A heart murmur is simply an extra or unusual sound or noise that a nurse, doctor or advanced practice provider (nurse practitioner or physician assistant) hears during a checkup or physical examination.

A heart murmur is simply an extra or unusual sound or noise that a nurse, doctor or advanced practice provider (nurse practitioner or physician assistant) hears during a checkup or physical examination.

In a normal heart, they are caused by blood circulating through the heart.

Not all heart murmurs are signs of heart disease. Normal murmurs are referred to as innocent, functional or benign murmurs. In fact, approximately 50 percent of all children with normal hearts will occasionally have an innocent heart murmur heard by their doctor.

These innocent murmurs are not related to congenital heart defects and often resolve by the time a child reaches adulthood. Innocent murmurs are also oftentimes easier to hear if your child has a fever or other illness.

Some heart murmurs, however, are caused by heart problems, such as abnormal holes or valve abnormalities. Murmurs may also be caused by congenital heart defects -- this means that the defect was present at birth.

In some babies, a congenital heart defect may be detected within the first few days of life. Common symptoms to watch for include rapid breathing, difficulty feeding, blueness in the lips and a difficulty feeding or growing.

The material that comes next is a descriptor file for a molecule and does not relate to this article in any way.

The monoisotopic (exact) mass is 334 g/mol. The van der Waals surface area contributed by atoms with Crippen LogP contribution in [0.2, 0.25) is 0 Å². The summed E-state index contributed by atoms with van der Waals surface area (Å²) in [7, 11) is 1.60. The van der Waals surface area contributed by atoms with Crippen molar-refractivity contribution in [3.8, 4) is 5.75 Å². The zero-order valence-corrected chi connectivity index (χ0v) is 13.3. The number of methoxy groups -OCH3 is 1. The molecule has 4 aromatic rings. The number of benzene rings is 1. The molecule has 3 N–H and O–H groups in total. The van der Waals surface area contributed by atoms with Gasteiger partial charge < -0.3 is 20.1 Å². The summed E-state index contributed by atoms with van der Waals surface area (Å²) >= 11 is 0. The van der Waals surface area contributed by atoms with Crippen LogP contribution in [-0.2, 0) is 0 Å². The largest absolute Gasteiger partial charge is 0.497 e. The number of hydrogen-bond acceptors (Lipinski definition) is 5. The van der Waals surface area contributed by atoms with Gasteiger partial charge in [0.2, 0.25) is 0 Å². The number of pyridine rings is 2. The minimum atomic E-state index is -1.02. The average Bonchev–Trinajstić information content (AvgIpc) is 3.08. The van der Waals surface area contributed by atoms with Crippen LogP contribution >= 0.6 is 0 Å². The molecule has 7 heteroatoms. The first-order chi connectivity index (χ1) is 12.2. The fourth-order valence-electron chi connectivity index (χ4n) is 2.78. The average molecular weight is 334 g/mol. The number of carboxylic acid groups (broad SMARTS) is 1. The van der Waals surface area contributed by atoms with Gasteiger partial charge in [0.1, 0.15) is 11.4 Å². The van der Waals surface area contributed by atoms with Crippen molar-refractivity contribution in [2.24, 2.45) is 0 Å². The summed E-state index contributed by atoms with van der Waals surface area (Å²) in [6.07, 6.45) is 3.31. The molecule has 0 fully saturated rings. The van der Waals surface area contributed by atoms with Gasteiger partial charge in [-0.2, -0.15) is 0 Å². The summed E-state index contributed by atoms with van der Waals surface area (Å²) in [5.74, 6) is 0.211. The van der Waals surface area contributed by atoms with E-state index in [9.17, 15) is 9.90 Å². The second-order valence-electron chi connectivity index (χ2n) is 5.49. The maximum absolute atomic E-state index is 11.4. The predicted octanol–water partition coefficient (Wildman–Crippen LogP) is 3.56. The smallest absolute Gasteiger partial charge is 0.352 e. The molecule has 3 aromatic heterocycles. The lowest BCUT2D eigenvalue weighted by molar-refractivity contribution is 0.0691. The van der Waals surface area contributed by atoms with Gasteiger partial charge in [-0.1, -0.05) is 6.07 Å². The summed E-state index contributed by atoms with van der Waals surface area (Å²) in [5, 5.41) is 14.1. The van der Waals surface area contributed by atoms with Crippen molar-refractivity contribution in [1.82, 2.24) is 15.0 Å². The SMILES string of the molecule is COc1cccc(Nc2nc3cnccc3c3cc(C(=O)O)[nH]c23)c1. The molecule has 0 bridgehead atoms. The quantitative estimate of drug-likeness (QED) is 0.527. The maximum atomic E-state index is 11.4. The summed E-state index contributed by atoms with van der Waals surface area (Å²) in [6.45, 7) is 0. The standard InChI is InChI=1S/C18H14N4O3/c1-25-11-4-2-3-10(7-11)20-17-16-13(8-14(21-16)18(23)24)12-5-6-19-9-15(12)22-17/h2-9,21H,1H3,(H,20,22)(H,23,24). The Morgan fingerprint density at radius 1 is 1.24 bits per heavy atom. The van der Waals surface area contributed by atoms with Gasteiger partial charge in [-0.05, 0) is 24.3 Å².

If your primary care provider wants the murmur evaluated further, referral to a cardiologist can help sort out whether the sound is normal or needs more testing. The cardiologist will evaluate a murmur based on several factors, such as the pitch, loudness and duration of the murmur.

Murmurs are often graded according to their intensity or degree of "loudness."

An electrocardiogram (ECG or EKG) may be helpful during the cardiologist or primary care evaluation of a murmur, however, this is not always necessary.

Many primary care providers hear innocent or functional murmurs every single day. A heart ultrasound or echocardiogram may be needed if congenital heart disease is suspected, but not all murmurs need an echocardiogram evaluation.

If your primary care provider or cardiologist diagnoses an innocent murmur, special precautions are not needed. Specifically, activity restrictions and antibiotics before dental procedures are not needed when your child has an innocent murmur.

Dr. Kerry Rosen is Director of Outpatient Services at The Heart Center at Nationwide Children's Hospital and an Associate Professor of Clinical Pediatrics at The Ohio State University College of Medicine.